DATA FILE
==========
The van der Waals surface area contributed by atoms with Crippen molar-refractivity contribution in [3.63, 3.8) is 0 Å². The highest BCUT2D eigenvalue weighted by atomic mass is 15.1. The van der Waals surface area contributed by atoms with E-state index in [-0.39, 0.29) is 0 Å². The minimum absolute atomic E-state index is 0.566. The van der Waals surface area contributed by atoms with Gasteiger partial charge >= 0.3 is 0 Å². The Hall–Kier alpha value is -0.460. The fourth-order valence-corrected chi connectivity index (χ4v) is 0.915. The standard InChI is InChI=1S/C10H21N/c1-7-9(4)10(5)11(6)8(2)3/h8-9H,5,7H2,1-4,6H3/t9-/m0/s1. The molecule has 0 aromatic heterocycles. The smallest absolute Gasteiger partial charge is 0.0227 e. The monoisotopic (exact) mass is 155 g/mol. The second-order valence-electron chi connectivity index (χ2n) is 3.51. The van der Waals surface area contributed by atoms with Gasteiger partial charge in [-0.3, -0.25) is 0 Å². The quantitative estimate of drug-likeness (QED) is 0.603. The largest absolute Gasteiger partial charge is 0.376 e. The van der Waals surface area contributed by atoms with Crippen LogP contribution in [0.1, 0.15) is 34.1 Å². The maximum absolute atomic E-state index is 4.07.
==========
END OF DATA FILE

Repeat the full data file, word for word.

The van der Waals surface area contributed by atoms with Crippen molar-refractivity contribution in [3.63, 3.8) is 0 Å². The highest BCUT2D eigenvalue weighted by atomic mass is 15.1. The van der Waals surface area contributed by atoms with E-state index in [-0.39, 0.29) is 0 Å². The minimum absolute atomic E-state index is 0.566. The van der Waals surface area contributed by atoms with Gasteiger partial charge >= 0.3 is 0 Å². The Hall–Kier alpha value is -0.460. The fourth-order valence-corrected chi connectivity index (χ4v) is 0.915. The standard InChI is InChI=1S/C10H21N/c1-7-9(4)10(5)11(6)8(2)3/h8-9H,5,7H2,1-4,6H3/t9-/m0/s1. The molecule has 0 aromatic heterocycles. The smallest absolute Gasteiger partial charge is 0.0227 e. The monoisotopic (exact) mass is 155 g/mol. The second-order valence-electron chi connectivity index (χ2n) is 3.51. The van der Waals surface area contributed by atoms with Gasteiger partial charge in [-0.3, -0.25) is 0 Å². The quantitative estimate of drug-likeness (QED) is 0.603. The largest absolute Gasteiger partial charge is 0.376 e. The van der Waals surface area contributed by atoms with Crippen LogP contribution in [0.1, 0.15) is 34.1 Å². The maximum absolute atomic E-state index is 4.07.